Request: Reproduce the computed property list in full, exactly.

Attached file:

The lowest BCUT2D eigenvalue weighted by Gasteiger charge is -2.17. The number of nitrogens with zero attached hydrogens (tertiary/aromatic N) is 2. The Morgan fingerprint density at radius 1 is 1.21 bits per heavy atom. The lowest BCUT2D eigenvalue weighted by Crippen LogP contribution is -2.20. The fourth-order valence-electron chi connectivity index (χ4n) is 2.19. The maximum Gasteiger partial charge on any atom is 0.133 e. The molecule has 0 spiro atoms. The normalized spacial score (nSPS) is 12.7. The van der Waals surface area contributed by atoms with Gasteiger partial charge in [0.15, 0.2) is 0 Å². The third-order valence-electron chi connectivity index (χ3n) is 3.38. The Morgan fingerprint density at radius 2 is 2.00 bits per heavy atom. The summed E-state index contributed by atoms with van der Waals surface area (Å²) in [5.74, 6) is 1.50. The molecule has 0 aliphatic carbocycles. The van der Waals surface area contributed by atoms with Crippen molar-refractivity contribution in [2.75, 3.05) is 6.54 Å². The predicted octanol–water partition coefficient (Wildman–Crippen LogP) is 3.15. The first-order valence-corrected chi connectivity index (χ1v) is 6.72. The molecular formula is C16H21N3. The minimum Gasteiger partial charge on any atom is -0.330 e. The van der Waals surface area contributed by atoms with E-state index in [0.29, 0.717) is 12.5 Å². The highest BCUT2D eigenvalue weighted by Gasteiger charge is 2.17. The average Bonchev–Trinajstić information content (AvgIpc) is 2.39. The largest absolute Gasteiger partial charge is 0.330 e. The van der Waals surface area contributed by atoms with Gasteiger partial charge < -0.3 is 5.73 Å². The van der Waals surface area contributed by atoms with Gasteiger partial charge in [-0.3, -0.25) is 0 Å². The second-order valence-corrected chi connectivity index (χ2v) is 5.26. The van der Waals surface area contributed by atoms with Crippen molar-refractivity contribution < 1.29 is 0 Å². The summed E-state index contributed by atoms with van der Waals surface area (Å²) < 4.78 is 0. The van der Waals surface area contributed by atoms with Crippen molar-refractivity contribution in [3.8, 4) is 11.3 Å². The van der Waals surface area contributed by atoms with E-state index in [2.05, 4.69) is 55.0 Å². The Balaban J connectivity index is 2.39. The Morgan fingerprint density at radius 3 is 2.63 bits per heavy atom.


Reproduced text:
The lowest BCUT2D eigenvalue weighted by Gasteiger charge is -2.17. The number of nitrogens with zero attached hydrogens (tertiary/aromatic N) is 2. The Morgan fingerprint density at radius 1 is 1.21 bits per heavy atom. The lowest BCUT2D eigenvalue weighted by Crippen LogP contribution is -2.20. The fourth-order valence-electron chi connectivity index (χ4n) is 2.19. The maximum Gasteiger partial charge on any atom is 0.133 e. The molecule has 0 spiro atoms. The normalized spacial score (nSPS) is 12.7. The van der Waals surface area contributed by atoms with Gasteiger partial charge in [0.15, 0.2) is 0 Å². The third-order valence-electron chi connectivity index (χ3n) is 3.38. The Morgan fingerprint density at radius 2 is 2.00 bits per heavy atom. The summed E-state index contributed by atoms with van der Waals surface area (Å²) in [5.74, 6) is 1.50. The molecule has 0 aliphatic carbocycles. The van der Waals surface area contributed by atoms with Crippen molar-refractivity contribution in [2.75, 3.05) is 6.54 Å². The predicted octanol–water partition coefficient (Wildman–Crippen LogP) is 3.15. The first-order valence-corrected chi connectivity index (χ1v) is 6.72. The molecular formula is C16H21N3. The minimum Gasteiger partial charge on any atom is -0.330 e. The van der Waals surface area contributed by atoms with E-state index in [0.29, 0.717) is 12.5 Å². The highest BCUT2D eigenvalue weighted by Gasteiger charge is 2.17. The average Bonchev–Trinajstić information content (AvgIpc) is 2.39. The largest absolute Gasteiger partial charge is 0.330 e. The van der Waals surface area contributed by atoms with Gasteiger partial charge < -0.3 is 5.73 Å². The van der Waals surface area contributed by atoms with Gasteiger partial charge in [-0.3, -0.25) is 0 Å². The second-order valence-corrected chi connectivity index (χ2v) is 5.26. The van der Waals surface area contributed by atoms with Crippen molar-refractivity contribution < 1.29 is 0 Å². The summed E-state index contributed by atoms with van der Waals surface area (Å²) < 4.78 is 0. The van der Waals surface area contributed by atoms with Crippen molar-refractivity contribution in [3.8, 4) is 11.3 Å². The van der Waals surface area contributed by atoms with E-state index in [2.05, 4.69) is 55.0 Å². The Balaban J connectivity index is 2.39. The Morgan fingerprint density at radius 3 is 2.63 bits per heavy atom.